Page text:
• Sodality of Charity

August Monthly Meeting

Dear members and friends of the Sodality of Charity,


Tomorrow is the greatest of the feasts of the Catholic Church during summertime, the Assumption of Our Lady. Notice that because this feast falls on a Sunday, the blessing of first fruits and flowers takes place before the High Mass, not after, as we usually do, in case you want to bring any to be blessed. You are welcome to visit Our Lady’s tomb and take a bit of blessed herb or flower home with you. It is a precious sacramental, which brings blessings and heavenly protection, which we all need so much on these days.


Keep in mind also on Monday the feast of the father of Our Lady, St. Joachim, “God’s Grandfather.” On Monday we also remember St. Roch, who lived in a time of a horrible epidemic plague, and who bravely went from city to city, caring and attending the sick and dying, many of whom he cured simply by making the sign of the cross over them.


Our Sodality monthly meeting will be this Saturday, August 21, on the feast of St. Jane Frances de Chantal and Our Lady of Knock. As usual, there will be a sermon about 8:05 and then High Mass at 8:15. Mr. Mike Volz has kindly offered to do archery again. I will also have for most of our members their membership diplomas, together with a frame, if you want to keep yours on your wall.


Bishop Dolan made a trip to our St. Hugh of Lincoln parish in Milwaukee last weekend. He had a record number of 21 Confirmands. On First Saturday he gave them the morning of recollection and told them about Irene Koster. She was a girl from Kenosha, Wisconsin, who died at the age of 12 in 1937, and is known as “the Little Flower of Kenosha.” I’ll give you below a little narrative which tells her life story. I shortened it a little bit, but you can read it whole, as well as many other stories of heroic Catholic children from Fr. Winfrid Herbst’s book Real Life Stories. In 2017 I and some parishioners from St. Hugh made a trip to Kenosha’s St. George cemetery where Irene and her parents are buried, and we prayed the Rosary of the dead for her. You can see in the gravestone, that Irene’s mother Marie lived to be over 90 and died in 1993.



https://ancestors.familysearch.org/en/M47W-SHQ/marie-m.-orth-1901-1993


I’ll plan to do Stations of the Cross with the Sodalists and their families this Saturday at noon (as Irene used to do), and we can do it outside if the weather permits. This will give a better chance for our families to take part in our monthly Sodality devotion as well, in case some of you need to depart before the meeting ends. We can have our lunch and movie after the stations, and we’ll end the meeting by 2 PM.


In case you have finished the sick call sacramental bags, please bring them with you to this Saturday.


Have a blessed feast of Our Lady’s Assumption.


Yours in Christ and Mary,


Fr. Lehtoranta



Irene Koster, a Little Flower of Kenosha


Of Irene Koster it may be truly said that though she is dead she still lives by the fragrance of her good example. Her parents were a young happily married Catholic couple, who had one child, a boy a year old. The father was an industrious young man engaged in the trucking business, but, in the course of his work, he contracted a cold which developed into pneumonia. In spite of the best medical care, he died on March 7, 1925.


Things looked sad and gloomy for the poor widow, more especially since this once so happy family had been looking forward to the coming of a second child to brighten the already bright and happy home. While anxiously waiting, the mother was comforted by a vision of the Blessed Virgin, who extended to her a guiding hand. This vision was, indeed, significant in the light of after years, for the infant daughter, born a few months after the father's death in Mary's own month of May, was in truth Mary’s own child. Another newsworthy incident was the baptism of the little girl on the day on which St. Thérèse of Lisieux, the Little Flower, was canonized. Little wonder, then, that the Little Flower was Irene’s favorite saint. Little Irene, for so she was called, radiated sunshine and brought peace.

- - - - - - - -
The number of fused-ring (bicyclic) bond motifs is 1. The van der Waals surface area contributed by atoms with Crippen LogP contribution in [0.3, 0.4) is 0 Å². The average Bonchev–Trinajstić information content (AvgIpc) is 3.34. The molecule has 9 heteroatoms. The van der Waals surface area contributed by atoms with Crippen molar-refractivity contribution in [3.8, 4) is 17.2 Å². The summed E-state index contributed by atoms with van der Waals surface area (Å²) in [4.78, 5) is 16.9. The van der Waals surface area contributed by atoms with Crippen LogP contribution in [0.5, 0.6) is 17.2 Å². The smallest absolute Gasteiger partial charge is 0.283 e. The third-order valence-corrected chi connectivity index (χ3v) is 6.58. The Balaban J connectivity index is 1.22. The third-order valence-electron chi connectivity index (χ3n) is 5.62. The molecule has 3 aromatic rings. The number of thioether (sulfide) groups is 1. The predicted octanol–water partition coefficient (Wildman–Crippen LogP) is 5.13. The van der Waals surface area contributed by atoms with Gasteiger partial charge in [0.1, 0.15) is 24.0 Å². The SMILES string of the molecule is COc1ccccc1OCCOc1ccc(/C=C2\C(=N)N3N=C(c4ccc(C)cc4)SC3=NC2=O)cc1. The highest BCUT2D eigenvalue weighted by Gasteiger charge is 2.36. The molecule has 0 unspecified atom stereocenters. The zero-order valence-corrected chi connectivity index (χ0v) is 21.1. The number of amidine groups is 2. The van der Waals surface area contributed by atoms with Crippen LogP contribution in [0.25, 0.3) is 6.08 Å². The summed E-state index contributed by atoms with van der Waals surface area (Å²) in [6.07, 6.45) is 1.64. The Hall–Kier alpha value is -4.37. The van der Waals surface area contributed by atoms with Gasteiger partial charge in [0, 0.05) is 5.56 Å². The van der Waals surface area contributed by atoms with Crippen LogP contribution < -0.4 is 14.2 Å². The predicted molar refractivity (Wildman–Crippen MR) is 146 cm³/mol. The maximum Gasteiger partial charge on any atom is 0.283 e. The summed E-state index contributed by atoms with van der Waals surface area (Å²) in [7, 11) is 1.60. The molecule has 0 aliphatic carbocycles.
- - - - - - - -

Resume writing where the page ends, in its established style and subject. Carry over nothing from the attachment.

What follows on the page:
However, Mrs. Koster was forced to seek employment in order to support herself and her heaven-sent charges, so a self-sacrificing aunt and uncle came to assume the responsibility of providing a home for these two darling children. Irene was a bright and brilliant child and at the age of five and a half years entered St. George School in Kenosha, Wisconsin, to begin her Catholic education and to prepare for her First Holy Communion under the guidance of the Notre Dame Sisters.


In school, Irene was a general favorite both with her classmates and teachers. Her beautiful features were enhanced by her beauty of soul. To know her was to love her, for she was amiability and simplicity personified. Though she cared for no notice or publicity, everybody was forced to notice her, for she was just different. All her teachers unanimously assert that she always came with all her assignments prepared; her work was always neatly and correctly done. The only time when her voice was heard was when she contributed to the class discussion. When unusually difficult problems came up, all eyes instinctively turned to her, for she could be relied upon to give the correct solution. Her school records prove that she was a student of unusual ability. She worked for everything she got, and would not take any credits which she did not really earn.


Irene’s love for the Holy Sacrifice of the Mass was testified to by her daily attendance at this greatest act of worship in the Catholic Church. From her first day at school until her last she attended Mass daily with devotion that spurred on her companions to emulate her. Though she was young in years, she knew that the Lord loved little acts of self-sacrifice, so it was not an unusual thing for her to kneel all during the Mass. Then, too, she did not assist at Mass in an aimless way as is the wont of so many less pious children. She had intentions for which she offered all her little and great devotions, for she offered spiritual bouquets for her dear ones on their various feast days.